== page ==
Sunday, July 09, 2006


Ivan Hewett of The (London) Telegraph offers this review (6/29/06)of PJ's Mahler 3 with the London Symphony:

LSO/Järvi at the Barbican

Earlier this week, the LSO filled a whole concert with Mahler's Third Symphony.

There's a part of me that's still holding out against Mahler's vast, neurotically intense symphonies. The very first notes of the symphony were enough to make my hackles rise. Does it really need nine horns to make that opening melody impressive? Doesn't that solemn funeral tread in the first movement come round once too often, and isn't all that military-style bombast just a bit, well, bombastic?

But then comes the contralto solo in the fourth movement, intoning Nietzsche's solemn text against an unfathomably deep bass, the high string harmonics like a shaft of sun piercing an abyss. And instantly I swing round to thinking Mahler is a great composer after all.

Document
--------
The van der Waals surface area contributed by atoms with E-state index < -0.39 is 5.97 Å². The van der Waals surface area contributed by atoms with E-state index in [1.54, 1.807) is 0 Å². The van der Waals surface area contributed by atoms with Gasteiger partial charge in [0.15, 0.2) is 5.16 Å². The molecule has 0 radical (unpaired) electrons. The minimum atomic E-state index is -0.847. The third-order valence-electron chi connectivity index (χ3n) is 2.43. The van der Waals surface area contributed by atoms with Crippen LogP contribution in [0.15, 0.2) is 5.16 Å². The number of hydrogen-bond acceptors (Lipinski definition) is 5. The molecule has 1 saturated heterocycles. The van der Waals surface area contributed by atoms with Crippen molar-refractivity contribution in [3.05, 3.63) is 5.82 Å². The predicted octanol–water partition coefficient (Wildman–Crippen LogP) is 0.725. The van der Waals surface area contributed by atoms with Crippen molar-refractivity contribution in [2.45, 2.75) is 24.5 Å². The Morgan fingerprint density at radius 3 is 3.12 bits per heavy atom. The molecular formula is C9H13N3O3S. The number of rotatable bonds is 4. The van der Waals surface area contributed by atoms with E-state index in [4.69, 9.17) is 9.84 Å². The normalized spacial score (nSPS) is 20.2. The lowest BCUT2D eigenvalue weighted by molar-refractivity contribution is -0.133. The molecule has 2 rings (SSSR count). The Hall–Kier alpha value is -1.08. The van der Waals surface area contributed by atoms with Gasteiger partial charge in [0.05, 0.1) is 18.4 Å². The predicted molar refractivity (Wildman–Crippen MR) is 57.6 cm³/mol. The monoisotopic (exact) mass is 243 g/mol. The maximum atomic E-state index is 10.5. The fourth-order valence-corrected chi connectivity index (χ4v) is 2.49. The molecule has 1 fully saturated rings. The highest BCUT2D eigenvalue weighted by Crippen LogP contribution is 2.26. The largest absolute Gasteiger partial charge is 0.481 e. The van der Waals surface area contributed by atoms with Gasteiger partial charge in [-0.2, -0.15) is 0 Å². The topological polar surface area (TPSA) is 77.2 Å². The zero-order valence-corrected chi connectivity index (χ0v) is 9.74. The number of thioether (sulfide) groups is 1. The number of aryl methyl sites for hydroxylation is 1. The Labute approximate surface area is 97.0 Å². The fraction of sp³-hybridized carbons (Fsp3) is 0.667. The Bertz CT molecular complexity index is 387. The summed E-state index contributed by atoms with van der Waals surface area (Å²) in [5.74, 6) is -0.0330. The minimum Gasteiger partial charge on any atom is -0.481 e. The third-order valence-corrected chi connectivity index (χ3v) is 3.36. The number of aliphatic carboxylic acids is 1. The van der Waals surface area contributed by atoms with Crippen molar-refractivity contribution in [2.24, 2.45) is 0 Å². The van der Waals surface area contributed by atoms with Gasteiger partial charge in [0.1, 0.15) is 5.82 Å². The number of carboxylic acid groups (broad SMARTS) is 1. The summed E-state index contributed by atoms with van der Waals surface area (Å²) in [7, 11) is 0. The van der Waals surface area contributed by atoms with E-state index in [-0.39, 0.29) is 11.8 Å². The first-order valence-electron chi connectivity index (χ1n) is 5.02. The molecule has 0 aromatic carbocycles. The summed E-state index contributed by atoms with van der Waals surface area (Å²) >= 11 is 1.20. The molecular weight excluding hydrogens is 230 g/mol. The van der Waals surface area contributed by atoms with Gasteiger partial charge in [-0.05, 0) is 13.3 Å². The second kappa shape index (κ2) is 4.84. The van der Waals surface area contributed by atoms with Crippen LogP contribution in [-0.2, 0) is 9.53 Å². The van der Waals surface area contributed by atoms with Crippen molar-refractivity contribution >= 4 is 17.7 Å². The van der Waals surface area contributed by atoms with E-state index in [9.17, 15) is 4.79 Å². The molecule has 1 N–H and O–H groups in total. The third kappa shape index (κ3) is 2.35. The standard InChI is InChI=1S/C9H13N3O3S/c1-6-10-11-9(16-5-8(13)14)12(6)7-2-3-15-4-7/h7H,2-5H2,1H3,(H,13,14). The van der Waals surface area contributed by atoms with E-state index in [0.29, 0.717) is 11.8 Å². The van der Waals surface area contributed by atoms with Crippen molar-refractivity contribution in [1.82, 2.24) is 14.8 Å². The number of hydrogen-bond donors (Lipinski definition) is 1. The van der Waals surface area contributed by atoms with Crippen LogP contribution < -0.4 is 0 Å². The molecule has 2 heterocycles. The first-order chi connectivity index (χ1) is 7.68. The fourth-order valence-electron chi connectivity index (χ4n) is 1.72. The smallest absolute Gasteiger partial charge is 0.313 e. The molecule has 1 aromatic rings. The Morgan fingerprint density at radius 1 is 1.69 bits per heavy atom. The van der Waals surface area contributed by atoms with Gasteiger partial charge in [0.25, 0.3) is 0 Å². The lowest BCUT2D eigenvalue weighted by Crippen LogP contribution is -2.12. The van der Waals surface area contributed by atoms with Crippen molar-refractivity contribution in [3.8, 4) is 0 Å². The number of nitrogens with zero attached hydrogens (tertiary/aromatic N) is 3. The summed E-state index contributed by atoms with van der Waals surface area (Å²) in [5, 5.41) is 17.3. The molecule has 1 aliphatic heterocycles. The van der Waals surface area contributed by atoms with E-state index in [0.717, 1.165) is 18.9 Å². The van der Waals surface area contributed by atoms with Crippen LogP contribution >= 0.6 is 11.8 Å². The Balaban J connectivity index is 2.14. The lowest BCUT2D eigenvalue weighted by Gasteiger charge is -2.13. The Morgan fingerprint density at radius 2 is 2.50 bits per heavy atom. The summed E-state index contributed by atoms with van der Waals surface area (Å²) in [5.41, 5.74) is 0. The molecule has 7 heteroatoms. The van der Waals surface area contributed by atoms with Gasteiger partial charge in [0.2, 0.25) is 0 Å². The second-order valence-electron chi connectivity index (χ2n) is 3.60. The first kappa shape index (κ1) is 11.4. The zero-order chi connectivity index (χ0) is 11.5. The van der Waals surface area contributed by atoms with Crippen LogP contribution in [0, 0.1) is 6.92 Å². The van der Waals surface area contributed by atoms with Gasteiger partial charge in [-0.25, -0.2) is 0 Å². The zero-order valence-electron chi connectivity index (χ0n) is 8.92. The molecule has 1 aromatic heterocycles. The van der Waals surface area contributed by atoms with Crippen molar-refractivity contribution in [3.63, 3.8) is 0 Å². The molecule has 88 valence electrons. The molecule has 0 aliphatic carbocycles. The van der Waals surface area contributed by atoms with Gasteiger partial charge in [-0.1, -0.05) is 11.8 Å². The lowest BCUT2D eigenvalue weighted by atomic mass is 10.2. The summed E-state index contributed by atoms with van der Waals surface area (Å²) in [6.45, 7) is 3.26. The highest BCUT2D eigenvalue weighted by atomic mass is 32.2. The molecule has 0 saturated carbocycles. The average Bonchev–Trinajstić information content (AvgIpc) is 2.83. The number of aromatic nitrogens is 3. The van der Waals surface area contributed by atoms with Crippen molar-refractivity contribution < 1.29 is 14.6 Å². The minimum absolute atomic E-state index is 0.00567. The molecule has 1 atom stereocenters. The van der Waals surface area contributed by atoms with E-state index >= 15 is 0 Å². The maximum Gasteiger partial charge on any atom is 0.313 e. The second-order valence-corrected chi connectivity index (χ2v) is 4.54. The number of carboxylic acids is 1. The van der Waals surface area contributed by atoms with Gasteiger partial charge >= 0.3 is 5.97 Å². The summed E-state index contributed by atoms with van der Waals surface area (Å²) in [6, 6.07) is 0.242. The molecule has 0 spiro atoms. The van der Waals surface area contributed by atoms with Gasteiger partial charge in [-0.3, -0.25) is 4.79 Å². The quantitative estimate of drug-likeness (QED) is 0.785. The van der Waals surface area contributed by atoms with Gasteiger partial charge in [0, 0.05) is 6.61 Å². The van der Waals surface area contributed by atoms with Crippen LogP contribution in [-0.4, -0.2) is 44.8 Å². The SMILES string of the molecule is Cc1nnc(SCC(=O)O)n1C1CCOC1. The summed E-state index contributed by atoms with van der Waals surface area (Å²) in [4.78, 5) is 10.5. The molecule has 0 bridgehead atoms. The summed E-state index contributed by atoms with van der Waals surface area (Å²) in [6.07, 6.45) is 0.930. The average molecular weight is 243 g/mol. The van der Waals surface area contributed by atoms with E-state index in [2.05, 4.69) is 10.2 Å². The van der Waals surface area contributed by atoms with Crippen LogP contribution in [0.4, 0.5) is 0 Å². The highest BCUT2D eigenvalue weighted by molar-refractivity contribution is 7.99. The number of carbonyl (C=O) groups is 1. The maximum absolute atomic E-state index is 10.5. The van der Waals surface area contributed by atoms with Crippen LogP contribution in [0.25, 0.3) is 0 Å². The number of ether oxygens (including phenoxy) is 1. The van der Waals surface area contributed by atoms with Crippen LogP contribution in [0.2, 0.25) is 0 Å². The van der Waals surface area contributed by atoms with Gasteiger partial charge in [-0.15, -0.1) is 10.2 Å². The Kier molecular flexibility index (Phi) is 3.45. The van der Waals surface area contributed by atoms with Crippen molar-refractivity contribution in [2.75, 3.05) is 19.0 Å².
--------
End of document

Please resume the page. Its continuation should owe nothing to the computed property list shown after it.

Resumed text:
Of course, it's the message of these symphonies that the sublime and the banal belong together, but finding a performance that knits them together convincingly is rare. Here, trombonist Katy Pryce brought out the nobility lurking amid the noise. Contralto Lilli Paasikivi had a tremor of intensity in her voice, which brought an interestingly different tone to the spacious and serene fourth movement.

Holding all this together with a discreet yet very firm hand was conductor Paavo Järvi. At first he seemed altogether too cleanly efficient for a Mahler symphony, where a certain bravura and visible emoting is called for from the conductor. But he was saving himself for the final slow movement, which brought the symphony to an end in a mood of triumphant and spacious radiance.

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